The Ten Commandments Of Efficient Design In Axure
Axure is a powerful tool for creating software prototypes quickly. Getting started with it is really easy; however, therein lies a danger. The tool is so intuitive that many users can be productive without undergoing any formal training. What they might not be aware of is that they probably aren’t using Axure optimally.
Taking Journey Mapping to the Next Level
For a journey map to be a complete blueprint of the customer experience design, it must also include the irrational sides of the experience, which are both the subconscious and emotional sides of the experience.
Why We Prototype
First and foremost, the prototype defines the meat of a website: its content. Whenever possible, we use real content in our prototypes, which forces us to assess our content needs early on.
User don’t hate change. They hate you.
What’s not being said is Users don’t hate change. Users hate change that doesn’t make things better, but makes everything have to be relearned. In fact, users don’t like change that might improve their lives if they don’t perceive the value of that change.
Mobile Testing Toolbox: Part 1
I’ve been evaluating and testing remote usability testing tools since the summer of 2012. When I began, such tools seemed impossible to find, but now, many exist on the market.
The Elements of a Style Guide
If your company publishes content, you probably need a style guide. It might sound like a huge undertaking, but style guides don’t have to be exhaustive. In fact, the exhaustive ones are usually counterproductive because nobody bothers reading them.
On Writing Interfaces Well by Jonas Downey of 37signals
Interface designers like to talk shop about visual styling: colors, icons, type, gradients, shadows, spacing. If it can be tweaked in Photoshop, there’s probably a lengthy Twitter debate about it.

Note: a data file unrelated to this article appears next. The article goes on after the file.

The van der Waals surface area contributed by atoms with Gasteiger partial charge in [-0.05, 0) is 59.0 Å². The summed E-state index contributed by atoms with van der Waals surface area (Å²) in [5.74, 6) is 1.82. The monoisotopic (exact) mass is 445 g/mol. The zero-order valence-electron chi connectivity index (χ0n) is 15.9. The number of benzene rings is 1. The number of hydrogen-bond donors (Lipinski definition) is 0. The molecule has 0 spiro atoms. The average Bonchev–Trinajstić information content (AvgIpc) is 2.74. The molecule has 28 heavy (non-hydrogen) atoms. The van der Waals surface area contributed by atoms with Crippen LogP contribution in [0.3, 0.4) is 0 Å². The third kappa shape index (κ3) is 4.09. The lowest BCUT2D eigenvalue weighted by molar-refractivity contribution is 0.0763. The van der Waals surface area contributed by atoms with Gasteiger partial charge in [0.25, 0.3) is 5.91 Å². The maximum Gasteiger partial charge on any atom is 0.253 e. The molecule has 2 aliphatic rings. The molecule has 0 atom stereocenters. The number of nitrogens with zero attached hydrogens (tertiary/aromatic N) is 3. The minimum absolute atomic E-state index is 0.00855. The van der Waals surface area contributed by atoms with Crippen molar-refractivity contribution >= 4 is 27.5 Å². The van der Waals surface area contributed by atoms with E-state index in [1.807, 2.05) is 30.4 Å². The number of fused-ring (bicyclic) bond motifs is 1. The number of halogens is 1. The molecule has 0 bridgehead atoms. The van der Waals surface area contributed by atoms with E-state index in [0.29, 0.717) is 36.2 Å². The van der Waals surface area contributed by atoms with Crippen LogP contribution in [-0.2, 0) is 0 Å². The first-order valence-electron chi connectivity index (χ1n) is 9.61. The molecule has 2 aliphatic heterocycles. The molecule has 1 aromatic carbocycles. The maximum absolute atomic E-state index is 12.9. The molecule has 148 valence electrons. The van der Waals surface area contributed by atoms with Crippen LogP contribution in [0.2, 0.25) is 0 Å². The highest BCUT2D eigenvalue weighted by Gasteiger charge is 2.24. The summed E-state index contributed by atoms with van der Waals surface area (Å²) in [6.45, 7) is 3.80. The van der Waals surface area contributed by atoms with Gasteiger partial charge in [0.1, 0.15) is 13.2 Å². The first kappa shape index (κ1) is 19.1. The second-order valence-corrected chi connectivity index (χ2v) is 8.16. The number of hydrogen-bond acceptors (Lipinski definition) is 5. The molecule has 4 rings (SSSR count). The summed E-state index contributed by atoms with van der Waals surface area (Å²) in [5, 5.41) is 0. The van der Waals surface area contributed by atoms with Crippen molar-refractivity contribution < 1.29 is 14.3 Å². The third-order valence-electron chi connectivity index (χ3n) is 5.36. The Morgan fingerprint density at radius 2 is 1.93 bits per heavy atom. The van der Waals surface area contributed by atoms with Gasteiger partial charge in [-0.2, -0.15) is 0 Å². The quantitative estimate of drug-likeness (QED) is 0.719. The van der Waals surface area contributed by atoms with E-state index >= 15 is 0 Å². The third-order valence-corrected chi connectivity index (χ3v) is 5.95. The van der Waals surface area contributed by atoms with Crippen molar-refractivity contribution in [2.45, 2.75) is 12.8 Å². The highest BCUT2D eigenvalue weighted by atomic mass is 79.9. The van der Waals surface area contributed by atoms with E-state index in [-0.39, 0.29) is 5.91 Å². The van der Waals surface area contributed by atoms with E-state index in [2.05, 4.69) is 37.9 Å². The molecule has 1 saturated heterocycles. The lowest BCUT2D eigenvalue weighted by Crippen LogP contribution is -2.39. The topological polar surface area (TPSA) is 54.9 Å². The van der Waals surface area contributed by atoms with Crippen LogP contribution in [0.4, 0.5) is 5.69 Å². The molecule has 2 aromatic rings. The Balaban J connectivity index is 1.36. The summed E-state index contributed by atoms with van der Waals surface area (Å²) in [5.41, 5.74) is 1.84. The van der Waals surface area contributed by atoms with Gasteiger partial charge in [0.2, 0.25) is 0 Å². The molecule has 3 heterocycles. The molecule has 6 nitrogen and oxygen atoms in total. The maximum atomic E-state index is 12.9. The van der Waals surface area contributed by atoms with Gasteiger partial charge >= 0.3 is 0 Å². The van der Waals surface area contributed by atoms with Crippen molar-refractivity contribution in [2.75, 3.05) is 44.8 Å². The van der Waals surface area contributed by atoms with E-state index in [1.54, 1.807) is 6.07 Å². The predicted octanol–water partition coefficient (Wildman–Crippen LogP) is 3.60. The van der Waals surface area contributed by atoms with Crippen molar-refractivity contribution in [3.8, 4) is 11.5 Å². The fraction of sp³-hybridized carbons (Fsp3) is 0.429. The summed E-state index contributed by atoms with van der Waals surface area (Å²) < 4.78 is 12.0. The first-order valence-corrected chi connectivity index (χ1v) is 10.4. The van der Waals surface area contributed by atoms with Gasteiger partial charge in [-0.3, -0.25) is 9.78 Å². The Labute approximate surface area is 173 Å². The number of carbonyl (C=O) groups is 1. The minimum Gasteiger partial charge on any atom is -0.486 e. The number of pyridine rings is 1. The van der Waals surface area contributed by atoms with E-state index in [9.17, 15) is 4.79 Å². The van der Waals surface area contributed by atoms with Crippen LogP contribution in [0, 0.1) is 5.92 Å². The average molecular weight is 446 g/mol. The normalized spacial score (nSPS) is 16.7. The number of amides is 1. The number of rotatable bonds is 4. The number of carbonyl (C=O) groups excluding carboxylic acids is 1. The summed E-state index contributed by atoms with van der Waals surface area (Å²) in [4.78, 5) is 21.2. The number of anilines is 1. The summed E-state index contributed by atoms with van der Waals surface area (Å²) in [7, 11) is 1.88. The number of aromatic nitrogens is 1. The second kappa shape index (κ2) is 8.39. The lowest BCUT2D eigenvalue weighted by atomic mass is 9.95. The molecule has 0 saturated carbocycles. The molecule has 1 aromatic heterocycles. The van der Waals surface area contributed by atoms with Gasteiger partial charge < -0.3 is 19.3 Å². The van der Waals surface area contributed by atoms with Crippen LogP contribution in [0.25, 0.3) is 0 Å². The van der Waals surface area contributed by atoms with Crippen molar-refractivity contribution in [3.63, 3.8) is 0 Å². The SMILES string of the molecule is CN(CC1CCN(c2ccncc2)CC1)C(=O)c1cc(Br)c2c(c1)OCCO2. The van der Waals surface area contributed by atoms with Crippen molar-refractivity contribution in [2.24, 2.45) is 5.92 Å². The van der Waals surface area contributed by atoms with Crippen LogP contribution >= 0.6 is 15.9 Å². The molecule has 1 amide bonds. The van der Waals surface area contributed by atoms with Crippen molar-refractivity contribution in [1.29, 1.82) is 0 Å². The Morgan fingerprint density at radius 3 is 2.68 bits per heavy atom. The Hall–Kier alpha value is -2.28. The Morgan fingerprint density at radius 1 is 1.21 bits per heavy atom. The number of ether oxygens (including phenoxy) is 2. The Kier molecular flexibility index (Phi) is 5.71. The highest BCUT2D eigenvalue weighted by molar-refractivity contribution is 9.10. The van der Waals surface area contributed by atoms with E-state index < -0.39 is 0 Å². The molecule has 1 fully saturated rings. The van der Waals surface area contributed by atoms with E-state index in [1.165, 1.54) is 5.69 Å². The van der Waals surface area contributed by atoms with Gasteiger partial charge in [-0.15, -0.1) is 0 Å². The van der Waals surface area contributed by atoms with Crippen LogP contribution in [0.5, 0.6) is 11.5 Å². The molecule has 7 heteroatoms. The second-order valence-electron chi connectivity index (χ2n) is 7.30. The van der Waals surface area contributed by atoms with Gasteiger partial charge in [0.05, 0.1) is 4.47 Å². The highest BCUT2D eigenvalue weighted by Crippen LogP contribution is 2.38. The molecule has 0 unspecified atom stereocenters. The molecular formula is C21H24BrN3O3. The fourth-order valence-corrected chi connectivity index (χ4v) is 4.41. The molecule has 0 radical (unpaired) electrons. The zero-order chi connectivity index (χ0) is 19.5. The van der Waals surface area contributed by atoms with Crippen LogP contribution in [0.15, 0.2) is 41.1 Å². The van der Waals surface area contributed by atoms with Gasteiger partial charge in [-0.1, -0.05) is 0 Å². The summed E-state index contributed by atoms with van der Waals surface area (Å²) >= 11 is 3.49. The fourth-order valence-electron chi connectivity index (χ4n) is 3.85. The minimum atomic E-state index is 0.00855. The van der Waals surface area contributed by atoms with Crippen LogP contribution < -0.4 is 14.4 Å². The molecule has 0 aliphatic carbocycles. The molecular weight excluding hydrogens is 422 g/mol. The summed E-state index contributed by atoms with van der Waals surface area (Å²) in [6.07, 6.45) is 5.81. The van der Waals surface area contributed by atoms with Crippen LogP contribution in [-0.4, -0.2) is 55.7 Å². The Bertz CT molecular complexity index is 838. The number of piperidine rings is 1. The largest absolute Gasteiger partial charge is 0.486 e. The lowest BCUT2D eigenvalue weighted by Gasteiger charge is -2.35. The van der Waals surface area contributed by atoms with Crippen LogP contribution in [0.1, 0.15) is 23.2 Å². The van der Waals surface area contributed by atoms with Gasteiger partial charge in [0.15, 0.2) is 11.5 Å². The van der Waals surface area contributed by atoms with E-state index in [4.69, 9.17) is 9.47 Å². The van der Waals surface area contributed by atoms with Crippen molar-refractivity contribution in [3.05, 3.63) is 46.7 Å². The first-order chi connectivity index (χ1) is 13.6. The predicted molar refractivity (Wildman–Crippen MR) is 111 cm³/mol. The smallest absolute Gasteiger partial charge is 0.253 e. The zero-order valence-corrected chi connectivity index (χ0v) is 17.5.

Aesthetics are debatable, but writing is essential. Peel away the layers of styling and you’ll be left with words. Writing is the meat of a design, and it’s one of the hardest things to get right.
Data-Driven Design In The Real World
As more designers and writers look to analytics to inform their decisions, many still struggle to implement their findings in a sustainable, ongoing way. Too often, testing and analysis are one-off activities, providing plenty of important-looking numbers but not lot of context or specific direction.
When it comes to music – Sweden goes up stream
I don’t know if you knew this , however Spotify is in fact Swedish service. It become one of the few providers that may take on i-tunes regarding options and cost. Here’s a motivating reports about this and the way it started to be so great . Also, you can check one on our new posts about Spotify.
Onboarding Techniques and Examples for Your New Users
When someone signs up on your website, or downloads your software, or installs your mobile app, it doesn’t immediately mean the person has already decided to use it. You have a small window of opportunity to quickly introduce your app’s key features and teach a first-time user how the app works. The process of familiarizing a new user to your app is called onboarding.